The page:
20. Excellent book on marketing, but unfortunately all of his examples are painfully dated. Given the popularity this book has established, Godin would do well to re-release an updated version.

    21. Here's the TLDR for the book: create opt-in mailing lists, offer incentives to get people to join those lists, and then send promotional materials to those people on a regular basis.That's honestly all there is to it. Don't get me wrong, the basic premise of the book is correct: instead of "interruption marketing", where you try to grab a prospects attention with all sorts of distractions, you should use "permission marketing", where the prospect opts in to your marketing channel, and you gradua [...]

    22. It is amazing to read this book, knowing it was written in 1999. Email marketing, inbound marketing, marketing automation all of these concepts were either non-existent or in their very infancy, yet Godin was keenly aware of where the industry was headed. Almost all of his predictions have come true, making him nothing short of a marketing prophet. As with all of Godin's books, Permission Marketing is succinct, clever and simple. The anecdotes and mini case-studies are fascinating and make for g [...]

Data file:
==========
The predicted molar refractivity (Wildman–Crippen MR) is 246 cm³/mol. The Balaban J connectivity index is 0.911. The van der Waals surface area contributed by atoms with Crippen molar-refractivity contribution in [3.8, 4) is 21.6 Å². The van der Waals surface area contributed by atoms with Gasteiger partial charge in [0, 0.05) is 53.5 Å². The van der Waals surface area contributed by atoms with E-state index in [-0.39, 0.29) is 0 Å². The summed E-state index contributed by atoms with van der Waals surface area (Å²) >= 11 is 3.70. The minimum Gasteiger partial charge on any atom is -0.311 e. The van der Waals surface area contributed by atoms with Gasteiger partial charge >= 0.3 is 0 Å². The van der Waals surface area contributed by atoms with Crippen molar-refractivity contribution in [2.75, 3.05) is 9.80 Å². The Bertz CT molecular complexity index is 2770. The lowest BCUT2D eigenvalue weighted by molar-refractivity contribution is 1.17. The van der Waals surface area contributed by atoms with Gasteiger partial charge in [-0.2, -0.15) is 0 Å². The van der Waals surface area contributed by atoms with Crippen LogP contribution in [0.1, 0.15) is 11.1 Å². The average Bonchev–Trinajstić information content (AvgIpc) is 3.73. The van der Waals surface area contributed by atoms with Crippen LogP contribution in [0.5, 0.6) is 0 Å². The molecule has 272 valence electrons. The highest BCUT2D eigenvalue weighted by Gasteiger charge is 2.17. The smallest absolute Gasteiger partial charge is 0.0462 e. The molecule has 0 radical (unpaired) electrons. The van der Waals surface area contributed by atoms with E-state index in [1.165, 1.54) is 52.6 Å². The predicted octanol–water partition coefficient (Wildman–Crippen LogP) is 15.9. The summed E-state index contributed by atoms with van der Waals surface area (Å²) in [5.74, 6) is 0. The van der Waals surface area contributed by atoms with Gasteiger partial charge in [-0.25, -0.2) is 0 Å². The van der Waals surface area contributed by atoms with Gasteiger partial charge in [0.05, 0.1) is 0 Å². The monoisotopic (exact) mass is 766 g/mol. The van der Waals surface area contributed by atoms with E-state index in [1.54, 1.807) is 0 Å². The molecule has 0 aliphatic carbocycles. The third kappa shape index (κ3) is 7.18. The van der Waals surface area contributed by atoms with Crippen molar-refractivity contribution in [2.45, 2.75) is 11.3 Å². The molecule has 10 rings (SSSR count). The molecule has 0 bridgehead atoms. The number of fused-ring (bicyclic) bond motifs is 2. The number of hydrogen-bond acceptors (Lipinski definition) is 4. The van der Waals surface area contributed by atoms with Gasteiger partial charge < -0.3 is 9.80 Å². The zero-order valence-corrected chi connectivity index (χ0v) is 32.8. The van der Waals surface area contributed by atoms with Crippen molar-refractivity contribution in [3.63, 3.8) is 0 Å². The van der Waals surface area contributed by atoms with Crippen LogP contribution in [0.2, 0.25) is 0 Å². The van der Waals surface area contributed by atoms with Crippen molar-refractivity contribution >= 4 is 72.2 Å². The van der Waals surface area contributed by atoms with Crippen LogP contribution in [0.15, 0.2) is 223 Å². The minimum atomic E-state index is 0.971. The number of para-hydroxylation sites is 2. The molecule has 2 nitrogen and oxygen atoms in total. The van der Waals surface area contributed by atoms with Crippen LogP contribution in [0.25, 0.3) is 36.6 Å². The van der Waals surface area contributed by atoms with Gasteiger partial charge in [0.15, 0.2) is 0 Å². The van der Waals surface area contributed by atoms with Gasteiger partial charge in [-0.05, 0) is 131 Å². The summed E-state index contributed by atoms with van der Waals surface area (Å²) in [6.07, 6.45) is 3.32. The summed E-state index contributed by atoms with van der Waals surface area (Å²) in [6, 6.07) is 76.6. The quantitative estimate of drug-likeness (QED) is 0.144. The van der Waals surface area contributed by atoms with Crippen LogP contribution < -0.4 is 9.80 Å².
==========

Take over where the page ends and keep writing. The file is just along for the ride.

23. The book is a bit dated and could do with some more-relevant examples hence the 4 stars. However, the notion of the book wasn't lost on me. The idea that we have reached a critical stage in marketing where permission marketing will have to become the new norm offers marketers an excellent opportunity to evolve before becoming extinct. As a marketer, I've seen the challenges of trying to grab peoples' attention through clever ads and witty campaigns but this still falls short of making a sustaina [...]

    24. My summary:- Don't interrupt users without having their attention permission first.- By giving people a chance to volunteer their attention, you end up with a much more targeted customer group.- Don't break users trust for short term gains.- Send people stuff they want for their attention, then maybe they can take a loot at your product at the bottom. (Like content marketing)- Use Opt-In marketing not Opt-Out .- Regular contact builds familiarity and trust over time.- Date your customer before m [...]

    25. First off, the author references Palm Pilots and beepers. How can I trust his content when his examples were relevant 15 years ago? Second, this book was more about the philosophy of permission marketing than a "how-to" lesson; the title says "Turning strangers into friends" and yet he doesn't outline a potential action plan to do that. Third, I am a coach, not a large corporation, and there were no examples to relate to my circumstances. Therefore, I was disappointed with this book and regret s [...]